THIS YEAR’S TOP TRAVEL TRENDS AND DESTINATIONS
I haven’t been everywhere, but it’s on my list,” the writer Susan Sontag once said. While it’s wonderful to have a heightened sense of wanderlust, how do you narrow the vast planet down when planning your next trip? Do you want to take a slow train through Ireland, visit kangaroos in Australia or catch the northern lights in Scandinavia? Jessica Battista, a trip advisor with Brownell Travel in Buckhead, shared her picks for the hottest destinations of 2018 and why we want to go there, as well as this year’s top travel trends.
ICELAND AND NORWAY
Iceland continues to be a hot spot, although its popularity means hotels can be scarce and expensive. So people are heading to other Nordic countries. “Norway is on the radar for a lot of people, maybe because of [the Disney movie] Frozen,” says Battista. “You can see the lovely capital city of Oslo, the northern lights and the fjords, and interact with the Sami, the indigenous people who herd reindeer.”
IRELAND AND SCOTLAND
Travel to Europe is still strong despite what’s going on globally, according to Battista. People are focused on Ireland and Scotland, which they perceive as relatively safe. Many of her clients are taking the new Belmond Grand Hibernian luxury train on various itineraries across Ireland and combining it with a golf trip to one of Scotland’s famous golf courses.
Travel to Portugal is also picking up. “Lots of people have been to Spain and love the warm Mediterranean climate, food and wine. Portugal has those things plus a lot of great cities, coastline and the Douro wine region,” says Battista. “It’s also reasonably affordable.” Another reason to book a trip there? Delta is starting seasonal daily nonstop flights to Lisbon from Atlanta in May.
Despite the ethnic conflicts in Myanmar (formerly Burma), it’s slowly opening up to tourism, and Battista recommends it. “It’s like Thailand was 25 years ago,” she claims. “It’s an interesting mix of old and new, and is changing so rapidly. It used to be a cellphone was $3,000, and now every monk there has one. It’s fascinating to see how fast a culture changes when the doors to the West are flung open, and many people want to see it before it changes too much.” It’s similar to the curiosity people have about Cuba, a market that has cooled off a bit recently.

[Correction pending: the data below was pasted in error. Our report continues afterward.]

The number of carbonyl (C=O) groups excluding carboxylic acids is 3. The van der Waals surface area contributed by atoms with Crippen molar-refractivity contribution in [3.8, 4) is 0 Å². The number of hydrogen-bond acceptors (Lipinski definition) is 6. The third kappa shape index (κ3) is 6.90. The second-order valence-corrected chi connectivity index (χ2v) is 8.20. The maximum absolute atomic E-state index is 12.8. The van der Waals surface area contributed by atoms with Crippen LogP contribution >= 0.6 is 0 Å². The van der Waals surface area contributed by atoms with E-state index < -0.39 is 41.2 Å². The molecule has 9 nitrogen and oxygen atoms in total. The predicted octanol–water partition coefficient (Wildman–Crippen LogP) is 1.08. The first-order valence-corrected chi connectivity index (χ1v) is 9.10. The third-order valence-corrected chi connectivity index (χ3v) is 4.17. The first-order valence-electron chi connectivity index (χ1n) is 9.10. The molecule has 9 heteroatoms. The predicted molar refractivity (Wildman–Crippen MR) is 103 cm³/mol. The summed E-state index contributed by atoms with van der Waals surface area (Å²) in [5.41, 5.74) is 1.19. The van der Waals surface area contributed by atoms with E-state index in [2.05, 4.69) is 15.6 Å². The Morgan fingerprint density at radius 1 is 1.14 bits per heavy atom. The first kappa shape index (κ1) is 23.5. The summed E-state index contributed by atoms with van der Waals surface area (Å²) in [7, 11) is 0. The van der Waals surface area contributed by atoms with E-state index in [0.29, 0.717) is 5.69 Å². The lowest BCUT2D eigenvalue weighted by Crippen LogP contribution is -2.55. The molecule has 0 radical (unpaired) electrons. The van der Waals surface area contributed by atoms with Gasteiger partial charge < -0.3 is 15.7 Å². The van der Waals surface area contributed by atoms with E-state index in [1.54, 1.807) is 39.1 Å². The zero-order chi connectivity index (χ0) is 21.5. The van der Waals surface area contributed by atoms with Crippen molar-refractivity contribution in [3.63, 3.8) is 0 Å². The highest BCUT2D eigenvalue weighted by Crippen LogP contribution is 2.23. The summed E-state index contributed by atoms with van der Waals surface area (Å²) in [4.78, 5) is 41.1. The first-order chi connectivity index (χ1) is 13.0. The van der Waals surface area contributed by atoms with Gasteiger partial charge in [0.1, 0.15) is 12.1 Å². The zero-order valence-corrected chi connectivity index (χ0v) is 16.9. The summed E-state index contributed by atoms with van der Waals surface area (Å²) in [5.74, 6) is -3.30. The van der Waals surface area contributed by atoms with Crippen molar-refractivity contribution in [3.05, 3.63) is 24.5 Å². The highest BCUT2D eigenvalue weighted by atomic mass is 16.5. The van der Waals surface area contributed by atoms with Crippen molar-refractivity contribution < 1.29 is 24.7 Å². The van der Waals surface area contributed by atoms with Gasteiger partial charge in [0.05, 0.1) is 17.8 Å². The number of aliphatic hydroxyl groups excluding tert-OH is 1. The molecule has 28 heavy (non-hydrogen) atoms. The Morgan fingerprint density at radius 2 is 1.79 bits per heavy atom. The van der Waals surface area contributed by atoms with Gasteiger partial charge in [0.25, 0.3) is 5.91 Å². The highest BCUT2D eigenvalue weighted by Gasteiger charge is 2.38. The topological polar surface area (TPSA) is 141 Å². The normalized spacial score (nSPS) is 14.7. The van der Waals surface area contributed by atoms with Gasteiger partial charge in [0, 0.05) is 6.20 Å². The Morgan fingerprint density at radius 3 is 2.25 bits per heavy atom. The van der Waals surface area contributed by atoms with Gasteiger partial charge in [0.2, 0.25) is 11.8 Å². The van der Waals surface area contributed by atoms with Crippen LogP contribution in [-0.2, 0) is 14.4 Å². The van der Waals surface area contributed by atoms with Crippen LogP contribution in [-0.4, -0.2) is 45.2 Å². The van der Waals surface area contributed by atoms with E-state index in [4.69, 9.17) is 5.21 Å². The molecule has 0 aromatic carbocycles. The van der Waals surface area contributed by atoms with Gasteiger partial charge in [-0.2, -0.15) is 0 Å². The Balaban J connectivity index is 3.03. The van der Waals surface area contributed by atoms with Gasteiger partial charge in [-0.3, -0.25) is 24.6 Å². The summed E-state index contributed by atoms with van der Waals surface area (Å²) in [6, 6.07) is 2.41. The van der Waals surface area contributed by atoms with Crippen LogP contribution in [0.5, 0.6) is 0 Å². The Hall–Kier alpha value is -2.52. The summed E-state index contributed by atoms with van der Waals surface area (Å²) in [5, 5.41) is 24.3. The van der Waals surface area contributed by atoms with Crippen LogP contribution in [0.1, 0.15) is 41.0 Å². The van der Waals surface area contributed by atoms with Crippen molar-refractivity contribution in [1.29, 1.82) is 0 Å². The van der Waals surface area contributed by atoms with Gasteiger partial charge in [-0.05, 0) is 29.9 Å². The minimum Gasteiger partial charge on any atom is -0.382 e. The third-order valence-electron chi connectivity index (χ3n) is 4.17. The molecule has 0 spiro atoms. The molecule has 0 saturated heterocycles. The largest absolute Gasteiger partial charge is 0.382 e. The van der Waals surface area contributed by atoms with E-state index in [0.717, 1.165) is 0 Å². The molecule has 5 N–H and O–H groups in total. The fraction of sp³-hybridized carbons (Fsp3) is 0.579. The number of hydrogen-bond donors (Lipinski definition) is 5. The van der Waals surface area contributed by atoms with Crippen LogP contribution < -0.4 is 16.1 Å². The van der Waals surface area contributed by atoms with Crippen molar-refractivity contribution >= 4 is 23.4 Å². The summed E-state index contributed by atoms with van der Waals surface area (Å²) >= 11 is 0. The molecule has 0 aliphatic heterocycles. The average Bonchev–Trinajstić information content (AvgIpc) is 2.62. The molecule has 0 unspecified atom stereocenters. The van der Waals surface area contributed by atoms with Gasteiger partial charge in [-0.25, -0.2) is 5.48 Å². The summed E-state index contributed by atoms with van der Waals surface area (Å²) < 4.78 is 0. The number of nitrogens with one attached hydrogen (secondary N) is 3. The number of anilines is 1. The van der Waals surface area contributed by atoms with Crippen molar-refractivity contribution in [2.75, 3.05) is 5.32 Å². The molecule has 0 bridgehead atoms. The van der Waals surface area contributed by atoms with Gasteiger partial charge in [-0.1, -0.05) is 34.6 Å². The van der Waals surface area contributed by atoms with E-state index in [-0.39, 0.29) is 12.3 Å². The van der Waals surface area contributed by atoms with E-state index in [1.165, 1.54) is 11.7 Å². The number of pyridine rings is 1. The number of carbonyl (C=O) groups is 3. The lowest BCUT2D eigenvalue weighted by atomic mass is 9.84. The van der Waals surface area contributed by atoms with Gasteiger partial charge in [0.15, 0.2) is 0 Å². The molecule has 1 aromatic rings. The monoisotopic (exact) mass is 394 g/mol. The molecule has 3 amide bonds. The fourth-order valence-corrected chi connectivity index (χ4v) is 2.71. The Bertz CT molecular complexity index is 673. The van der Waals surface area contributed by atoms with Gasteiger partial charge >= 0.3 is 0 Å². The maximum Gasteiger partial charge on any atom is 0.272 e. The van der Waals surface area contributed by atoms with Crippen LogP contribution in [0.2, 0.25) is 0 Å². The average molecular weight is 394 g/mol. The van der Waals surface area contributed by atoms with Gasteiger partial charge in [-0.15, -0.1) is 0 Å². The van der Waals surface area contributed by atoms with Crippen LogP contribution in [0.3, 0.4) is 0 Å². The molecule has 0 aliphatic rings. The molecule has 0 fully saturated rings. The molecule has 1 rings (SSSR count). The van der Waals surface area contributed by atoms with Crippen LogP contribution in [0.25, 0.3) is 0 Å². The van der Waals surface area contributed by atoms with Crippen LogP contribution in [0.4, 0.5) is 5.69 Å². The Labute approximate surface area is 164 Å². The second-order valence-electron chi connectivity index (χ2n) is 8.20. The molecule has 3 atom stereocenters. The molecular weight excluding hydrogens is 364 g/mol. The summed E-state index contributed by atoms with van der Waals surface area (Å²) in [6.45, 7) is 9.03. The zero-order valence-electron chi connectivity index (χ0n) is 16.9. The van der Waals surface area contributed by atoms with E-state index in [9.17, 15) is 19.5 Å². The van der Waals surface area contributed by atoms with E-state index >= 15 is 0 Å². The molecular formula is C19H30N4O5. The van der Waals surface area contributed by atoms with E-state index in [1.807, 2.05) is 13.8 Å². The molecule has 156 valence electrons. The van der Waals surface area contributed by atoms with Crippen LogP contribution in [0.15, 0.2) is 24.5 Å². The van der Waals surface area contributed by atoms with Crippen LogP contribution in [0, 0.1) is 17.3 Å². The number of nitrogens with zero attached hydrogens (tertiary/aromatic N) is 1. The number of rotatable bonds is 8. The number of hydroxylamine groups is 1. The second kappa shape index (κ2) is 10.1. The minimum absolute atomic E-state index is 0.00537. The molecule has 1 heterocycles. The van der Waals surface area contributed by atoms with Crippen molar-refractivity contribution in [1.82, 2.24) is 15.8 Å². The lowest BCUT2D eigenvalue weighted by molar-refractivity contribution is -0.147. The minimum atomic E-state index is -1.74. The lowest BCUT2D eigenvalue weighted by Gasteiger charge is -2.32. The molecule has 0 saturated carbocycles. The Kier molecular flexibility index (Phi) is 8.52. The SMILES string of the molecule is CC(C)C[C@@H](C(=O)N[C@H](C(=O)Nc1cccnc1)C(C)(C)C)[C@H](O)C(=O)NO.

This destination is ideal for people who have been everywhere and are looking for something unique. “In Mongolia, you’re going to experience something vastly different than your own life,” says Battista. “You stay in yurts on awe-inspiring landscapes, view diverse natural beauty that ranges from mountains to an alpine lake, ride camels and interact with nomadic tribes.” Wildlife sightings can include eagles, mountain sheep, ibex, yaks and reindeer.
Travel to Canada, particularly to Montreal, Quebec City and Vancouver, is popular as travelers can stay close to home, and the Canadian dollar isn’t too strong against ours at the moment. “You can get European flair without crossing the pond,” says Battista. “Atlantans particularly love to go in the summer to escape the sweltering heat.”
With the 2020 Olympics headed to Tokyo, interest in Japan has picked up. “Travelers like the mix of the past and the present in this stunningly beautiful country: the hustle and bustle of Tokyo compared to Kyoto’s Gion District or the quiet serenity of Takayama and the Japanese Alps,” says Battista. Other draws include the cherry blossoms in the spring, maple and ginkgo trees in the fall, local artisans producing goods in the traditional manner and world-class skiing.
Australia and New Zealand are at the top of many a bucket list. Battista suggests taking at least two weeks in each as they have so much to offer, and each is so distinct. “Australia has the diversity of landscapes, the rainforest and Kangaroo Island,” she says, adding that it’s an ideal place for younger kids to interact with animals while being “less arduous than an African safari.” New Zealand has the Maori culture, award-winning wine and seafood, glaciers and great restaurants. “It’s a fantastic destination for any outdoor activities and a popular place for photographers.”